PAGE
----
Last year, about 2,000 people in the Washington area decided to take up flying. Many of those fledglings were in it for pure pleasure. Others, myself included, wanted to make a career of it.
The day after I received my diploma from George Mason University, I enrolled in a local flying school. I learned how to fly all right, but I also learned a few other things.
I finally got my private pilot license, after logging 73.3 hours of flight time (versus the national average of 55 hours). Of those many hours, 56.4 was dual (with an instructor). Federal Aviation regulations state that the minimum time required with an instructor for a private license is 20 hours. Most students end up with a few more than that, but 36 hours more is ridiculous.
In addition to dual time, a student must fly from 15-20 hours solo -- in which he or she is the only person in the airplane. Solo flight usually begins after 10 hours of dual instruction. My first solo came after 28 hours of dual instruction. Not only did I have to endure the constant razzing by my pilot peers for soloing so late, but I also had to bear a heavy financial burden.
Dual time, obviously, costs almost twice as much as solo time. Yet when I confronted my instructor, he said, "Don't feel bad;" all his students were "in the same boat."
He explained how nowdays instructors had to be more "careful." "Careful," as he defined it, seemed to mean holding on to his students as long (and as expensively) as possible.
When I finally did solo, I felt cheated. Cheated because part of the thrill of learning to fly comes with the fright and excitement of the first solo. After 28 hours of takeoffs and landings, most of the thrill, obviously, had worn off. Rather than being elated, I felt deprived.
After I made my first solo landing, the shirt-tail ceremony began. As every student pilot knows the instructor cuts off the tail of whatever shirt the student happens to be wearing and signs it with the date and aircraft number. As my teacher was snipping away, he informed me that I was going to have to fly some more dual with him before I could solo again. When I asked why he was deviating from the school curriculum, he said it was to save me money in the long run.
Then I was transferred to another instructor because the first changed companies. During our first flight together, my new instructor asked me to do a series of maneuvers and demonstrate navigation techniques. Most of the terms he used I knew by name only. Simple things such as short -- and soft-field takeoffs and landings, leaning the mixture, and tracking a VOR were among the skills my previous instructor had neglected to go into.
Question after question from my new teacher, and only a blank stare from me. Angrily, he finally asked, "Just what did that guy teach you?" But his anger was only a fraction of mine. Until that day, I really had not known much about my progress since I had been advised against following the curriculum. Now it seemed that I was in for even more instruction for what I could have learned routinely at the beginning of the course. As soon as we landed, I asked the president of the company to meet me in the school lobby. I presented him with my logbook and asked what was wrong with it. "Too much dual time," he responded immediately. I poured out my whole story. He seemed genuinely concerned and, to make amends, offered me some free solo time.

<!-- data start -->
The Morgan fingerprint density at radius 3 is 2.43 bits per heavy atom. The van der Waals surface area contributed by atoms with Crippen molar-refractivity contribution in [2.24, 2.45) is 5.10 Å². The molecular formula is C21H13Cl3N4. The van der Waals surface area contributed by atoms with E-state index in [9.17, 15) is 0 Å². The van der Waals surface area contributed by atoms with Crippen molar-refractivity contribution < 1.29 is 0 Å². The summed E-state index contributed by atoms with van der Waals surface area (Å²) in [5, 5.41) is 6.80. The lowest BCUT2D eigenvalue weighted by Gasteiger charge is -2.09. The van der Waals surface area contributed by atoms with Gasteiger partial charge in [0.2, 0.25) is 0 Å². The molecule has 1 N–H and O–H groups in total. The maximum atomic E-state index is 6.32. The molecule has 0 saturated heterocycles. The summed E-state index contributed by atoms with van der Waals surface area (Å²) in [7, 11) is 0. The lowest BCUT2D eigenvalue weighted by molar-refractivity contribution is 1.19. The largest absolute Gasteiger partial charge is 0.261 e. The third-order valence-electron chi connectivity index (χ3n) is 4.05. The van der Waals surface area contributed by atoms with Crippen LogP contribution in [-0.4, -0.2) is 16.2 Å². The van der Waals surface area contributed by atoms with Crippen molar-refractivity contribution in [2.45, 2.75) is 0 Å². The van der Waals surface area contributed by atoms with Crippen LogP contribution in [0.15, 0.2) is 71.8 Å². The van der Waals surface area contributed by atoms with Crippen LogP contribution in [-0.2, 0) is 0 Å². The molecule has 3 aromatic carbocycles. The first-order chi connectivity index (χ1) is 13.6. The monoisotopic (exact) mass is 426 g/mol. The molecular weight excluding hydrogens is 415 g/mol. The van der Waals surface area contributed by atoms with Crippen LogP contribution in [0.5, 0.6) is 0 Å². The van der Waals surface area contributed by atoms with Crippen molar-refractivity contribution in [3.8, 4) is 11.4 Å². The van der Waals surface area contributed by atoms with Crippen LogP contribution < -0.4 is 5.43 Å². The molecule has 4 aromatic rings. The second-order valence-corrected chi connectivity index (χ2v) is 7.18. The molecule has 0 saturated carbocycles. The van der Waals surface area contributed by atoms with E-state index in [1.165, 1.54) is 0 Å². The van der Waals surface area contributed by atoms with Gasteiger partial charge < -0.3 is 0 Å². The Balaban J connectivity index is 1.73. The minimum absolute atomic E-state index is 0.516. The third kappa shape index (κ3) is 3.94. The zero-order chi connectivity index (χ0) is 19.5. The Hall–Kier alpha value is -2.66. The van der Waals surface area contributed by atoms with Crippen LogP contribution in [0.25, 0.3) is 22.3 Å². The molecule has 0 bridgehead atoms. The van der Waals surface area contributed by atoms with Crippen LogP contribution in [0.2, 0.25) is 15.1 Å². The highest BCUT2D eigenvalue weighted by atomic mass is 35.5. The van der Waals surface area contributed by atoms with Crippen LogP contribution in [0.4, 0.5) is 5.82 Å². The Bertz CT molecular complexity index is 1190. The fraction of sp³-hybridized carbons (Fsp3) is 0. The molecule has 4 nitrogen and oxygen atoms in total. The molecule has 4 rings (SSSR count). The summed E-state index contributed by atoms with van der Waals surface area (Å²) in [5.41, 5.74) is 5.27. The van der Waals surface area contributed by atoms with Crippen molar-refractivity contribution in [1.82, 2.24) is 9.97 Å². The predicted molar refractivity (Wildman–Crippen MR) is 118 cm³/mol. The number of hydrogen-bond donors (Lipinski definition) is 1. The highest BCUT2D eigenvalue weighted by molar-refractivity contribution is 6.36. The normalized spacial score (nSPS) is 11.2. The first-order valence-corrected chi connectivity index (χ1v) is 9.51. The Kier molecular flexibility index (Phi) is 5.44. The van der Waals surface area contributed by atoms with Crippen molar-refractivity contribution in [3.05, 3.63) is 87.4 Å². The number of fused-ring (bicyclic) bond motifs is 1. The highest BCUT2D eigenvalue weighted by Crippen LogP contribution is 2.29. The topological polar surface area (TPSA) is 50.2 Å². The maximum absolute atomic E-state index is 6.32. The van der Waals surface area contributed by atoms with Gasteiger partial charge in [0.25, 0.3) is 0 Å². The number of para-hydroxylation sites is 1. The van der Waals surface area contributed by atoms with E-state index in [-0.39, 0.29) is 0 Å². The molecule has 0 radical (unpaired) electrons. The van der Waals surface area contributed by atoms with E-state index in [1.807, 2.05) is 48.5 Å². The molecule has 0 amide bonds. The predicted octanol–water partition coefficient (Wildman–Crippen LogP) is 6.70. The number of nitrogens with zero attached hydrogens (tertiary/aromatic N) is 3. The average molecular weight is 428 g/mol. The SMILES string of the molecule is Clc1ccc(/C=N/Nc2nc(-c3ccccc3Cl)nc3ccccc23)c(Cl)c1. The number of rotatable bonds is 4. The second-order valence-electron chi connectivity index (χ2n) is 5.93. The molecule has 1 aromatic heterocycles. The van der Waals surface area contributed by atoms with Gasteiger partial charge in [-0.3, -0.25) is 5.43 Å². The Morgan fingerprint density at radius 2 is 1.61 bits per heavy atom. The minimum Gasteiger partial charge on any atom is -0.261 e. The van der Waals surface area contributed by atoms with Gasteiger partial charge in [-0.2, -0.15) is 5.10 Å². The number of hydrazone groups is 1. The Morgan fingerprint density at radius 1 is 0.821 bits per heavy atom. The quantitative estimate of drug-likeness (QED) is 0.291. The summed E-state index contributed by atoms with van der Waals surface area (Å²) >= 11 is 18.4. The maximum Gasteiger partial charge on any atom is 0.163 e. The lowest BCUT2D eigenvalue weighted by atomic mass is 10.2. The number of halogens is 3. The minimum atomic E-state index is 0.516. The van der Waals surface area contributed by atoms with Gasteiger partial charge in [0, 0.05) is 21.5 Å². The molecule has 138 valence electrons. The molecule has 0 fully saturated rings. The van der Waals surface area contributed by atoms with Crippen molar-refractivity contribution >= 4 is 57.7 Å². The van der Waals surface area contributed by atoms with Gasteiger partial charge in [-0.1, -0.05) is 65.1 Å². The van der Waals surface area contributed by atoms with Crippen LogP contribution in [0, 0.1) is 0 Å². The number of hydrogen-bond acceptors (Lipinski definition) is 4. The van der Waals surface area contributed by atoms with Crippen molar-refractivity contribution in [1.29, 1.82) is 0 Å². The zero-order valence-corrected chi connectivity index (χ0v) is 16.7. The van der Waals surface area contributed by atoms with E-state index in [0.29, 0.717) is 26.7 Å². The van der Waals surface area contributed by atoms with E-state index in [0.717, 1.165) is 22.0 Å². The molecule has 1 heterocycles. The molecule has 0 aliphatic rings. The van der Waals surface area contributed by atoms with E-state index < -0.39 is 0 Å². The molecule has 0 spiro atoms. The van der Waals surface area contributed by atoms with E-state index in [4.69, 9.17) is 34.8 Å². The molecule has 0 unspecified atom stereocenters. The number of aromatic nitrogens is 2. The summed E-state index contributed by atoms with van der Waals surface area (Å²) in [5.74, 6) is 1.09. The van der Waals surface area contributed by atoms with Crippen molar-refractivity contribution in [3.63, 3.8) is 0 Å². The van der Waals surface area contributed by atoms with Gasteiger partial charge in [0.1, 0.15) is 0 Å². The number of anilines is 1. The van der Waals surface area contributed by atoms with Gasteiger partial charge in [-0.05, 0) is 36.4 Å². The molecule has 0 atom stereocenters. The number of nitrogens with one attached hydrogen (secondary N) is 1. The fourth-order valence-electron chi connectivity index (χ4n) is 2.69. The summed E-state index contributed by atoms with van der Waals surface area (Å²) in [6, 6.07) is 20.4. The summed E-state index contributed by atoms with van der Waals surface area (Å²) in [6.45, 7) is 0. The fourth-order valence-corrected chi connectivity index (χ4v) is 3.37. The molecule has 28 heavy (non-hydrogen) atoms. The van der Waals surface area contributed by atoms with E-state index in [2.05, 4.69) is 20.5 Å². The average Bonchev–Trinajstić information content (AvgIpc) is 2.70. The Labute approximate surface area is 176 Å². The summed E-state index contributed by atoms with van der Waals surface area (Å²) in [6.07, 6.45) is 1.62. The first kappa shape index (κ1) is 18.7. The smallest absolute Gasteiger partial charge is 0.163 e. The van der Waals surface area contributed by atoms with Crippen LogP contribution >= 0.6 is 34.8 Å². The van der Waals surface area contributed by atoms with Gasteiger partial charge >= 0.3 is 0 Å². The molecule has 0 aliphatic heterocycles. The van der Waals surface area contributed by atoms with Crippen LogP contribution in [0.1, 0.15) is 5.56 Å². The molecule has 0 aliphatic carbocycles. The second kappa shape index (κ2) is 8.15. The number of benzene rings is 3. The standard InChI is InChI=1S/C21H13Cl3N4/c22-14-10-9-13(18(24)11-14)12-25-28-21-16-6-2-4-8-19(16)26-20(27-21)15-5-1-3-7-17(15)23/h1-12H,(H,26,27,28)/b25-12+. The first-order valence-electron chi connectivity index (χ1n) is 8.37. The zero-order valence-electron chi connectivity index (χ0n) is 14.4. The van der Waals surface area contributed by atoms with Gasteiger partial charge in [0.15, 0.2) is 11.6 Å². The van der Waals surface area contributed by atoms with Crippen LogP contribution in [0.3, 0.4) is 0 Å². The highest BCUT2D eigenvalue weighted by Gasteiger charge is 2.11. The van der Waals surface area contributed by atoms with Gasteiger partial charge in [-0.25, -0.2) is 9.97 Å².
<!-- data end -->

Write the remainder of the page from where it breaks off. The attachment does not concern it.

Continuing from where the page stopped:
As an explanation, he said it is very difficult to monitor instructors because of their high turnover rate. Most instruct just long enough to build up flight time, he said, and then move on to bigger and better jobs.
After that conversation, I had only three more hours of dual time: night flying and preparation for the exam. It had helped to speak up!
The total cost of my private license was $2,521.49, about $1,000 over the original projected price. Before you decide that I was obviously a dull student, let me say (as modestly as one can say these things), that two other pilots checked me out after I decided something was wrong and were appalled at how long I had been held back with dual instruction.
What all this boils down to is this: Know your teacher. If you are considering learning to fly:
Visit airports in your area and talk to the pilots. Ask if they are satisfied with the training at that school.
Make sure the school you decide on follows the FAA-prescribed curriculum and that your instructor sticks to it. If you go along with an argument that by cutting corners you can save money, you could wind up paying much more, as I did.
Keep your eyes and ears open for news about the school. I almost signed up with one school until I heard that they were being sued simultaneously by five students for failing to meet contract agreements.
Be wary of pre-paid package deals, although not all are bad. Some students complain about instructors not showing up, or unavailability of planes.
Once you have an instructor assigned to you, do not assume that you are obliged to keep him. If you have complaints, go to the school's chief flight instructor.It's his job to make sure you are satisfied. Do not hesitate, as I did, to speak up. Let one of the professionals decide who's right.
If your teacher is not talking to you in the cockpit, something is wrong. If you are flying so well that he has no need to talk, then you should be flying solo and not paying for him to sit beside you.
If you have logged 15 hours or more and have still not soloed, go to the chief again. If you are flying poorly, the instructor should have been able to correct it by 15 hours. Don't let him discourage you from believing in yourself.
Flying is one of the most exhilarating experiences you'll have, especially when you are the one holding the controls. Learning the basics also can be fun -- with the right school and the right instructor.
Finish-born Pia Granholm is now working on her commercial instrument license.